Aaron Kesel | Activist Post | Source URL
According to the Robotic Industries Association (RIA), robots/artificial intelligence has taken over a record number of jobs in the U.S. proving what Activist Post has been sounding the alarm about for months.
Robots shipped to North American companies in record numbers last year, with more non-automotive companies installing robots than ever before. Statistics from the Robotic Industries Association (RIA), part of the Association for Advancing Automation (A3), show 35,880 units were shipped in 2018, a 7 percent increase over 2017, with 16,702 shipments to non-automotive companies, up 41 percent. Notable growth came in areas like food and consumer goods (48 percent), plastics and rubber (37 percent), life sciences (31 percent), and electronics (22 percent).
Meanwhile, shipments to the automotive industry slowed, with only 19,178 units shipped to North American automotive OEM and tier supplier customers in 2018. This was 12 percent lower than the 21,732 units shipped in 2017. Overall, the automotive industry accounted for only 53 percent of total robot shipments in North America in 2018, its lowest percentage share since 2010.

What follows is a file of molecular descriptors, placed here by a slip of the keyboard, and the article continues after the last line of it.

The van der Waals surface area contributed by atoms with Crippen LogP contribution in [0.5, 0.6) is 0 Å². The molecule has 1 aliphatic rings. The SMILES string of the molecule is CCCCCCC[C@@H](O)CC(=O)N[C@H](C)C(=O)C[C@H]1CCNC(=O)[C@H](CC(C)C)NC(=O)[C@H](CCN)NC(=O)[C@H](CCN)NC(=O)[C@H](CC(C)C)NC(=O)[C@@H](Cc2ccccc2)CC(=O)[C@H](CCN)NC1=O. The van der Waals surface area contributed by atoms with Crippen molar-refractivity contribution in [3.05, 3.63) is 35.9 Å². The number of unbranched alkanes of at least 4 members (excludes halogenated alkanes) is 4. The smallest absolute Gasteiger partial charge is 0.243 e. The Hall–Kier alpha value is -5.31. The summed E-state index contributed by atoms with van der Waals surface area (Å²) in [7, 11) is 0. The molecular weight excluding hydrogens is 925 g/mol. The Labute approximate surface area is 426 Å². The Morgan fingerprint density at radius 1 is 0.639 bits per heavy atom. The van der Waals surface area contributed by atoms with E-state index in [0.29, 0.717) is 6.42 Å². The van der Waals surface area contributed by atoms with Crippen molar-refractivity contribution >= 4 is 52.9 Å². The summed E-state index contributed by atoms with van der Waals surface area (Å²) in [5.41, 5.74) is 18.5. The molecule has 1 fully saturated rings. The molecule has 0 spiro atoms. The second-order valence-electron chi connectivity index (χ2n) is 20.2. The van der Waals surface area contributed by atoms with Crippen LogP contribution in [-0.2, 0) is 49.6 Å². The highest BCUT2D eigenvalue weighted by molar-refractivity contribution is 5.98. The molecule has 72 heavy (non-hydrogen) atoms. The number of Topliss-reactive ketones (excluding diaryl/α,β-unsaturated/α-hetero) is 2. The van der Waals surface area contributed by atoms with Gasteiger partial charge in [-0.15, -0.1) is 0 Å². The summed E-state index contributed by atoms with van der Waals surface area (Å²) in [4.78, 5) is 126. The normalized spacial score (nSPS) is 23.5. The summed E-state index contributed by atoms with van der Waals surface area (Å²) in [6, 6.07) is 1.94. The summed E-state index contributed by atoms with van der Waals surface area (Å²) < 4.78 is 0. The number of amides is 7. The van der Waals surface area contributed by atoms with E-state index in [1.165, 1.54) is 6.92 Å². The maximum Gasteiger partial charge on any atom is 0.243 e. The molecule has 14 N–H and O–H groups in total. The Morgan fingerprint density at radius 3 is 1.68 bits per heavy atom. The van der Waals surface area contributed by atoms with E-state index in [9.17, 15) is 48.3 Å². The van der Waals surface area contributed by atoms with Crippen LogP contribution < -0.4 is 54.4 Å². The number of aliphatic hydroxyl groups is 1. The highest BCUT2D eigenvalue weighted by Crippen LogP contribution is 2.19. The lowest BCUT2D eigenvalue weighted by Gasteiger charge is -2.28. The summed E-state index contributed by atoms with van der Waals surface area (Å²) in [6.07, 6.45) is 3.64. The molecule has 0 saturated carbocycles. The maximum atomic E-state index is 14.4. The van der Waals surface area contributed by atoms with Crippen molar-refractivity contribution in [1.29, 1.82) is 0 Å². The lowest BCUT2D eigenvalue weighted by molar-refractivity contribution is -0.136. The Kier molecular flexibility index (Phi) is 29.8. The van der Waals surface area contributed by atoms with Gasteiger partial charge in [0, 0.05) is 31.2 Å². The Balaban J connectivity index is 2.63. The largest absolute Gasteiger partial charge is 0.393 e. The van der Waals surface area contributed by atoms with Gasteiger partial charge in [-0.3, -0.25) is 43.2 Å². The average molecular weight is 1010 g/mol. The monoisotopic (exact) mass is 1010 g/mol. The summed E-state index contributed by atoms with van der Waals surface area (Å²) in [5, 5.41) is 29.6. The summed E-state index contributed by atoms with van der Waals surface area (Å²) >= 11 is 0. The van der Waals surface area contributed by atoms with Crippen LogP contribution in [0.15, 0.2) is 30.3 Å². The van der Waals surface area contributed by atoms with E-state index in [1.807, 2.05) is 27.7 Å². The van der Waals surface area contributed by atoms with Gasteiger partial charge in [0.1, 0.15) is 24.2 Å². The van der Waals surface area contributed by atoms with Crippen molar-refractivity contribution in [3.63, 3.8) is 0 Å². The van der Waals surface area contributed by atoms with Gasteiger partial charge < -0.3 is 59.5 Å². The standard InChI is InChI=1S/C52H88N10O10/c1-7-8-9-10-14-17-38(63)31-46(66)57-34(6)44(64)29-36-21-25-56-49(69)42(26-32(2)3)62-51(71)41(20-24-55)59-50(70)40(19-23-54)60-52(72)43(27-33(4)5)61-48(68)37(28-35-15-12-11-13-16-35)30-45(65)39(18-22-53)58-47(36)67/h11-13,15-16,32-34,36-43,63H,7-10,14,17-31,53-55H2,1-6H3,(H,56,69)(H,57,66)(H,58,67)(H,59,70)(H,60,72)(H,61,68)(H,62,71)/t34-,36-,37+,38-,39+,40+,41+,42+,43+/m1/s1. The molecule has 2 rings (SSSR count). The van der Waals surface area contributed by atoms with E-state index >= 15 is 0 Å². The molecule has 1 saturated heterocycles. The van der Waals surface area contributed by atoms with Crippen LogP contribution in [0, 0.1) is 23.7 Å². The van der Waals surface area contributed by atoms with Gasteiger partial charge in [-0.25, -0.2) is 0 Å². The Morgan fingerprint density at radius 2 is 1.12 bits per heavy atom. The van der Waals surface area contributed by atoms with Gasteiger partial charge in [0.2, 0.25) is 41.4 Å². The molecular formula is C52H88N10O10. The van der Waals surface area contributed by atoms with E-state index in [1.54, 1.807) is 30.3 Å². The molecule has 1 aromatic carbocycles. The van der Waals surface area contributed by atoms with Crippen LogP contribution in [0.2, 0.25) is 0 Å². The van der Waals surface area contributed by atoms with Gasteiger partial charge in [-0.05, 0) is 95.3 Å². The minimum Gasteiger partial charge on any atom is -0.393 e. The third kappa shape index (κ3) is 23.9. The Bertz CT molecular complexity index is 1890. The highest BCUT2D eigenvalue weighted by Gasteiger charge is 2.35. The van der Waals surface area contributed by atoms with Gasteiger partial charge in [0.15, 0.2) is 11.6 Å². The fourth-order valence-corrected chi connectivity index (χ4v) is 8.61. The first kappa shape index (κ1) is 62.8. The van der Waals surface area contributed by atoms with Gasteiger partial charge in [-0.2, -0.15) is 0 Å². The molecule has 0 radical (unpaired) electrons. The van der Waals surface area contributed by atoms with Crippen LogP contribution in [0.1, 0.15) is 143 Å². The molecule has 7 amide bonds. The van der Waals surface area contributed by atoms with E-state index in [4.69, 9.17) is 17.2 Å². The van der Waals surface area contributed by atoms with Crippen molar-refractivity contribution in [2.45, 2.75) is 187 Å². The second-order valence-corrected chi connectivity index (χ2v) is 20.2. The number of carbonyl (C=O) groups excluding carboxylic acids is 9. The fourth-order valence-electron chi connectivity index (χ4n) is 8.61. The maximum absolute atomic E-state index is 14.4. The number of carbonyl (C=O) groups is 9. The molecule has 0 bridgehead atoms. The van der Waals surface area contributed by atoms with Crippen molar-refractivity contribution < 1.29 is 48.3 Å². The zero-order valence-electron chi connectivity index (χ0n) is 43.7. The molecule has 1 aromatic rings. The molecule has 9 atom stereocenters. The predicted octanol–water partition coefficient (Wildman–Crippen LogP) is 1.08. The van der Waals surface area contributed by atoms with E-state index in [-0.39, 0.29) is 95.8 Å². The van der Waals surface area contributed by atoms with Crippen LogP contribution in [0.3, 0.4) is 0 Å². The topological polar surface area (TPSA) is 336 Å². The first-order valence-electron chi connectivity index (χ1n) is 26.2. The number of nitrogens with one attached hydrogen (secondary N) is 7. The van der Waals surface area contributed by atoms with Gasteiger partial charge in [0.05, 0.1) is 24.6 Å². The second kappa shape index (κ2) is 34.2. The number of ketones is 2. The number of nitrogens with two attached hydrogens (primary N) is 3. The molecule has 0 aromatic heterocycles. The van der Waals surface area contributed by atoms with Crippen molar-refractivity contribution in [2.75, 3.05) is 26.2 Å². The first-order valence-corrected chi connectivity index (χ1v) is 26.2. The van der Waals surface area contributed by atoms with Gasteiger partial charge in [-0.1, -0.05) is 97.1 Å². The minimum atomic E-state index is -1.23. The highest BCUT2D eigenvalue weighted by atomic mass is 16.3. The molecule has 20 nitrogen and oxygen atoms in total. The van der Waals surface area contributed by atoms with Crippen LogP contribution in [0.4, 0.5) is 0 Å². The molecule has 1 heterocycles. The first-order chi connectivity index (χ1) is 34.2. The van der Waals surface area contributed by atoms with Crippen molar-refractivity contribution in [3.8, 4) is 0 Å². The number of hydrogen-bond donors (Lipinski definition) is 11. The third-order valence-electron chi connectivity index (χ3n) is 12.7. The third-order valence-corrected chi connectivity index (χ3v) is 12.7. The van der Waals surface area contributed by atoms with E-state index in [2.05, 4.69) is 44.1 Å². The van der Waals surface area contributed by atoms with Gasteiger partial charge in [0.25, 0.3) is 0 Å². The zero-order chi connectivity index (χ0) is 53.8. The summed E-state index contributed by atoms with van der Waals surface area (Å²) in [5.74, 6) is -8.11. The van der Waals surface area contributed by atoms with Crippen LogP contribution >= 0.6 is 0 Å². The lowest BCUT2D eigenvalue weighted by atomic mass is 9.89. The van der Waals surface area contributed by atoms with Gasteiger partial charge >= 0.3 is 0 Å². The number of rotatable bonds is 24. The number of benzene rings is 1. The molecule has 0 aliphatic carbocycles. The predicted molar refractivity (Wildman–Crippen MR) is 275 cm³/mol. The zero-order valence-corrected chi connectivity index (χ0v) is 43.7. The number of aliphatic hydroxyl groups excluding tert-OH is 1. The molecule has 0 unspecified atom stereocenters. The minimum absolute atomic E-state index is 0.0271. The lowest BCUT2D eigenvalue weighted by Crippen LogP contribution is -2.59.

While the automotive industry has always led the way in implementing robotics here in North America, we are quite pleased to see other industries continuing to realize the benefits of automation,” Jeff Burnstein, President of the Association for Advancing Automation (A3) said. “And as we’ve heard from our members and at shows such as Automate, these sales and shipments aren’t just to large, multinational companies anymore. Small and medium-sized companies are using robots to solve real-world challenges, which is helping them be more competitive on a global scale. (Source)
Across all sectors combined, shipments of robot freight increased by more than 15 percent besides the automotive industry which saw a decrease in robots purchased.
According to the report, the consumer goods division purchased a whopping number of almost 50 percent more robots in 2018 than in 2017, while life sciences saw an increase by a third.